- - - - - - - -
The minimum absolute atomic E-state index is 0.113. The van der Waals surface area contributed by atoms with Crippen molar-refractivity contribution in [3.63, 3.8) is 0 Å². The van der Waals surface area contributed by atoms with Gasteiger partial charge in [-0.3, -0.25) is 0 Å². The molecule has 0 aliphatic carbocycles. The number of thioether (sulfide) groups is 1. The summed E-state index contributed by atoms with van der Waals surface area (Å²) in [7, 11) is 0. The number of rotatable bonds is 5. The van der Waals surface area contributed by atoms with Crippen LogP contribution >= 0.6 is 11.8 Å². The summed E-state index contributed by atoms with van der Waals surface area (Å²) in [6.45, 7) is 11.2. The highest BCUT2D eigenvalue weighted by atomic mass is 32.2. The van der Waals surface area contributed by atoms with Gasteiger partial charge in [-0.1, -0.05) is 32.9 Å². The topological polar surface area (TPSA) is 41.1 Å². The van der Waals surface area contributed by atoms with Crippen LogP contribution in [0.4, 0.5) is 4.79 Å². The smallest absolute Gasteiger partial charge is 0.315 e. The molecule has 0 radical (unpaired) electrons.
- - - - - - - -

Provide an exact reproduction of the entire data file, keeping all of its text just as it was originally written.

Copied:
The minimum absolute atomic E-state index is 0.113. The van der Waals surface area contributed by atoms with Crippen molar-refractivity contribution in [3.63, 3.8) is 0 Å². The van der Waals surface area contributed by atoms with Gasteiger partial charge in [-0.3, -0.25) is 0 Å². The molecule has 0 aliphatic carbocycles. The number of thioether (sulfide) groups is 1. The summed E-state index contributed by atoms with van der Waals surface area (Å²) in [7, 11) is 0. The number of rotatable bonds is 5. The van der Waals surface area contributed by atoms with Crippen LogP contribution >= 0.6 is 11.8 Å². The summed E-state index contributed by atoms with van der Waals surface area (Å²) in [6.45, 7) is 11.2. The highest BCUT2D eigenvalue weighted by atomic mass is 32.2. The van der Waals surface area contributed by atoms with Gasteiger partial charge in [-0.1, -0.05) is 32.9 Å². The topological polar surface area (TPSA) is 41.1 Å². The van der Waals surface area contributed by atoms with Crippen LogP contribution in [0.4, 0.5) is 4.79 Å². The smallest absolute Gasteiger partial charge is 0.315 e. The molecule has 0 radical (unpaired) electrons.